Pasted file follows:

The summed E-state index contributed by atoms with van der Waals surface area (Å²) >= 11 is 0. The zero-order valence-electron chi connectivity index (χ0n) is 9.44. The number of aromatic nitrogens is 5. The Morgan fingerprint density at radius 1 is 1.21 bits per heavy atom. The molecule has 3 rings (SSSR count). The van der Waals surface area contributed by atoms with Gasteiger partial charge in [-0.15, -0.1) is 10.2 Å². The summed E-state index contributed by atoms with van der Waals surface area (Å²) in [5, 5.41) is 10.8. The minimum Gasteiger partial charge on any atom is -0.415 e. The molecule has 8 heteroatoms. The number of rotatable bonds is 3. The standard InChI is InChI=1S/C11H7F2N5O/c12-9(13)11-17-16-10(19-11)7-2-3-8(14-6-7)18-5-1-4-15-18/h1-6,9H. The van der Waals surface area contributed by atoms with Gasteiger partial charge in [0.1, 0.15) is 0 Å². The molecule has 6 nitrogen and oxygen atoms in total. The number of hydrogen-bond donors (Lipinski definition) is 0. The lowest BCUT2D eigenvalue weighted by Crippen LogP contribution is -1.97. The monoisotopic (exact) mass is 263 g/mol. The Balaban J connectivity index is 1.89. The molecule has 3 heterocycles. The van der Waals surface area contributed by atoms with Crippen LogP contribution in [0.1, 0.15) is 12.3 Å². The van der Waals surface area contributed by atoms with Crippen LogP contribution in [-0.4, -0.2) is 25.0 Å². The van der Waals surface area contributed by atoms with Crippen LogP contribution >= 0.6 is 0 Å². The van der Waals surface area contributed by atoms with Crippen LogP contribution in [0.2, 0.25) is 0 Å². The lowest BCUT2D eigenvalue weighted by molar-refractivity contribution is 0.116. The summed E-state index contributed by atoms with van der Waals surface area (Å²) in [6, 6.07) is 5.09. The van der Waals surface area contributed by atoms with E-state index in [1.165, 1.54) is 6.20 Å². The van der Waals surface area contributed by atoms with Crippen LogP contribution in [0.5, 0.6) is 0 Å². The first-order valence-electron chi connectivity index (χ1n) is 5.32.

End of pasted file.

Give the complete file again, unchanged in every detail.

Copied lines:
The summed E-state index contributed by atoms with van der Waals surface area (Å²) >= 11 is 0. The zero-order valence-electron chi connectivity index (χ0n) is 9.44. The number of aromatic nitrogens is 5. The Morgan fingerprint density at radius 1 is 1.21 bits per heavy atom. The molecule has 3 rings (SSSR count). The van der Waals surface area contributed by atoms with Gasteiger partial charge in [-0.15, -0.1) is 10.2 Å². The summed E-state index contributed by atoms with van der Waals surface area (Å²) in [5, 5.41) is 10.8. The minimum Gasteiger partial charge on any atom is -0.415 e. The molecule has 8 heteroatoms. The number of rotatable bonds is 3. The standard InChI is InChI=1S/C11H7F2N5O/c12-9(13)11-17-16-10(19-11)7-2-3-8(14-6-7)18-5-1-4-15-18/h1-6,9H. The van der Waals surface area contributed by atoms with Gasteiger partial charge in [0.1, 0.15) is 0 Å². The molecule has 6 nitrogen and oxygen atoms in total. The number of hydrogen-bond donors (Lipinski definition) is 0. The lowest BCUT2D eigenvalue weighted by Crippen LogP contribution is -1.97. The monoisotopic (exact) mass is 263 g/mol. The Balaban J connectivity index is 1.89. The molecule has 3 heterocycles. The van der Waals surface area contributed by atoms with Crippen LogP contribution in [0.1, 0.15) is 12.3 Å². The van der Waals surface area contributed by atoms with Crippen LogP contribution in [-0.4, -0.2) is 25.0 Å². The van der Waals surface area contributed by atoms with Crippen LogP contribution >= 0.6 is 0 Å². The van der Waals surface area contributed by atoms with Crippen LogP contribution in [0.2, 0.25) is 0 Å². The lowest BCUT2D eigenvalue weighted by molar-refractivity contribution is 0.116. The summed E-state index contributed by atoms with van der Waals surface area (Å²) in [6, 6.07) is 5.09. The van der Waals surface area contributed by atoms with E-state index in [1.165, 1.54) is 6.20 Å². The van der Waals surface area contributed by atoms with Crippen LogP contribution in [0.5, 0.6) is 0 Å². The first-order valence-electron chi connectivity index (χ1n) is 5.32.